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Ticks Tick Borne Dis. 2012 Dec;3(5-6):406-10. doi: 10.1016/j.ttbdis.2012.10.001. Epub 2012 Nov 20.

Multiple tick-associated bacteria in Ixodes ricinus from Slovakia.

Author information

1
Aix Marseille Université, Unité de Recherche en Maladies Infectieuses et Tropicales Emergentes (URMITE), UM63, CNRS 7278, IRD 198, Inserm 1095, WHO Collaborative Center for Rickettsioses and Other Arthropod Borne Bacterial Diseases, 27 bd Jean Moulin, 13385 Marseille Cedex 5, France.

Abstract

Eighty Ixodes ricinus ticks collected in the Rovinka forest in Slovakia were tested by real-time and routine single-step PCR for the presence of different pathogenic and endosymbiotic bacteria. No evidence of Coxiella burnetii, Diplorickettsia massiliensis, or Bartonella spp. was found. However, we identified, as the pathogenic bacteria, Anaplasma phagocytophilum in 8%, Rickettsia helvetica in 11%, Borrelia afzelii in 9%, Bo. garinii in 8%, Bo. burgdorferi sensu stricto in 5%, Bo. valaisiana in 3%, and Bo. miyamotoi in 1% of ticks. Other bacteria with unknown or suspected pathogenicity for humans were also identified: Arsenophonus nasoniae in 25%, Spiroplasma ixodetis in 3%, Candidatus Midichloria mitochondrii in 4%, Wolbachia aff. pipientis in 14%, and Ehrlichia muris in 3% of ticks. A. nasoniae was found almost exclusively in nymphs, and E. muris was only found in adult ticks. In total, 65% of ticks contained at least one species of bacteria, and 16% contained 2 or more species.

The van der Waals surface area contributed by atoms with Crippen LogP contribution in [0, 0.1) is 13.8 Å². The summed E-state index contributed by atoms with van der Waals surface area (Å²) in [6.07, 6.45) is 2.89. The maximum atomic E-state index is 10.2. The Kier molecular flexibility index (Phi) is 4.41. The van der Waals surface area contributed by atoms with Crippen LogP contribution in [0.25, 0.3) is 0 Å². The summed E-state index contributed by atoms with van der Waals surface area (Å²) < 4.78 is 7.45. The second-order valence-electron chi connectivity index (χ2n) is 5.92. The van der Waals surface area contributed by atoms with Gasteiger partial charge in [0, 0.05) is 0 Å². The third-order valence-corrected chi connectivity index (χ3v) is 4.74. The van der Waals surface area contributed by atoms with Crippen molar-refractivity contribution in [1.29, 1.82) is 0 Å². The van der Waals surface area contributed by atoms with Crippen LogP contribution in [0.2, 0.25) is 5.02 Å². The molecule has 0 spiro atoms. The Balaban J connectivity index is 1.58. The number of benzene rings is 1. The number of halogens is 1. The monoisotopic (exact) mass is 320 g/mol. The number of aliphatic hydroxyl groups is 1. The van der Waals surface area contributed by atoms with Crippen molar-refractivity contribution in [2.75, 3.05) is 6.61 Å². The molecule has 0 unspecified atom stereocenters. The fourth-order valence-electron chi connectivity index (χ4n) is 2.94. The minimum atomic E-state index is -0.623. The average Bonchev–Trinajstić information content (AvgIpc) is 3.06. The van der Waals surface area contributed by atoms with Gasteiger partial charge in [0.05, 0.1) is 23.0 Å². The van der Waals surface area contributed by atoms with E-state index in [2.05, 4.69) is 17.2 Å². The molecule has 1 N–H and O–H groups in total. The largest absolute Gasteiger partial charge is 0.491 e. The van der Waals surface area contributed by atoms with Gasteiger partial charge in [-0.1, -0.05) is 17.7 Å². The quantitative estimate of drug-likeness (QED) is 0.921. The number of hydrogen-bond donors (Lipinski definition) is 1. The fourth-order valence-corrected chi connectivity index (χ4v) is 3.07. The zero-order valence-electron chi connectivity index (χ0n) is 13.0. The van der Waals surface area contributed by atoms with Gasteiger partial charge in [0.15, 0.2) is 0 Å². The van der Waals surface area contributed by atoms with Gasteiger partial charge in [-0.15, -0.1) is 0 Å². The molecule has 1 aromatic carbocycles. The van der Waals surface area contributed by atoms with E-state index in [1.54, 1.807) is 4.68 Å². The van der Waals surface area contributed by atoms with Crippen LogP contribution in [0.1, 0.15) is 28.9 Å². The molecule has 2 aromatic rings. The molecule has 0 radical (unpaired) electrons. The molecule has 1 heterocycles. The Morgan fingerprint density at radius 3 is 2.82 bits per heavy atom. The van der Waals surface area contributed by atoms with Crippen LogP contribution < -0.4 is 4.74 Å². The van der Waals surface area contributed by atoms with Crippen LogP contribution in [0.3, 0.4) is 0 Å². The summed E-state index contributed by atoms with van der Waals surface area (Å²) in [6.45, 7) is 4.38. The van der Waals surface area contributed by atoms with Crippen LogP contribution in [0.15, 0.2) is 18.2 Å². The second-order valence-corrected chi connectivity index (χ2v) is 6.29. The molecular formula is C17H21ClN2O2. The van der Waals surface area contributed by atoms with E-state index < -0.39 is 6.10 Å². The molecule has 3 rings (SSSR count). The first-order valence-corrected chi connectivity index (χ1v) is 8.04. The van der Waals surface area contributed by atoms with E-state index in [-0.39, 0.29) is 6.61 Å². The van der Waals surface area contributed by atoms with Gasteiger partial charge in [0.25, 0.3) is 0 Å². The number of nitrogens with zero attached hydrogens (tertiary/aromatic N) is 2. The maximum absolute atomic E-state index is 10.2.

PMID:
23182274
DOI:
10.1016/j.ttbdis.2012.10.001
[Indexed for MEDLINE]

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